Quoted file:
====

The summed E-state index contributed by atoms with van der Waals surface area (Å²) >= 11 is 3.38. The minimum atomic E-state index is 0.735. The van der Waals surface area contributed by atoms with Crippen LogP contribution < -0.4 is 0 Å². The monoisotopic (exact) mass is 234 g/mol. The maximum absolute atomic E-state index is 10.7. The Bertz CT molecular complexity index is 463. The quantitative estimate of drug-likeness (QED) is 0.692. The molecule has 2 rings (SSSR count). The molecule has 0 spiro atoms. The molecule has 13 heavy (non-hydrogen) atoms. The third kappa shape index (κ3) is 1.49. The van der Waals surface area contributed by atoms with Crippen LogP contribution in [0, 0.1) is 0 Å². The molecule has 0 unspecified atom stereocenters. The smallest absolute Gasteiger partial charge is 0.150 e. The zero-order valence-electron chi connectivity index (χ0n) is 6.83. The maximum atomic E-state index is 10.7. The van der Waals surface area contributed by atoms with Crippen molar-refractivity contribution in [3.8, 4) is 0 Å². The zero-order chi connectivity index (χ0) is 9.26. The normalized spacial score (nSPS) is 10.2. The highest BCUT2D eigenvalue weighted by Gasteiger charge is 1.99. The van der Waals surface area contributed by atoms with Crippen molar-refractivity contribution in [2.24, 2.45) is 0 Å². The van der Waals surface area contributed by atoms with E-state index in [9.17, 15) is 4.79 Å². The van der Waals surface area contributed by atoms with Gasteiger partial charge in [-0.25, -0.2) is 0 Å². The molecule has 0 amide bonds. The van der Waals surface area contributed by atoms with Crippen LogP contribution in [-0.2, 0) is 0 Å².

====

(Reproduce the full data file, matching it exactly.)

The summed E-state index contributed by atoms with van der Waals surface area (Å²) >= 11 is 3.38. The minimum atomic E-state index is 0.735. The van der Waals surface area contributed by atoms with Crippen LogP contribution < -0.4 is 0 Å². The monoisotopic (exact) mass is 234 g/mol. The maximum absolute atomic E-state index is 10.7. The Bertz CT molecular complexity index is 463. The quantitative estimate of drug-likeness (QED) is 0.692. The molecule has 2 rings (SSSR count). The molecule has 0 spiro atoms. The molecule has 13 heavy (non-hydrogen) atoms. The third kappa shape index (κ3) is 1.49. The van der Waals surface area contributed by atoms with Crippen LogP contribution in [0, 0.1) is 0 Å². The molecule has 0 unspecified atom stereocenters. The smallest absolute Gasteiger partial charge is 0.150 e. The zero-order valence-electron chi connectivity index (χ0n) is 6.83. The maximum atomic E-state index is 10.7. The van der Waals surface area contributed by atoms with Crippen molar-refractivity contribution in [3.8, 4) is 0 Å². The zero-order chi connectivity index (χ0) is 9.26. The normalized spacial score (nSPS) is 10.2. The highest BCUT2D eigenvalue weighted by Gasteiger charge is 1.99. The van der Waals surface area contributed by atoms with Crippen molar-refractivity contribution in [2.24, 2.45) is 0 Å². The van der Waals surface area contributed by atoms with E-state index in [9.17, 15) is 4.79 Å². The van der Waals surface area contributed by atoms with Gasteiger partial charge in [-0.25, -0.2) is 0 Å². The molecule has 0 amide bonds. The van der Waals surface area contributed by atoms with Crippen LogP contribution in [-0.2, 0) is 0 Å².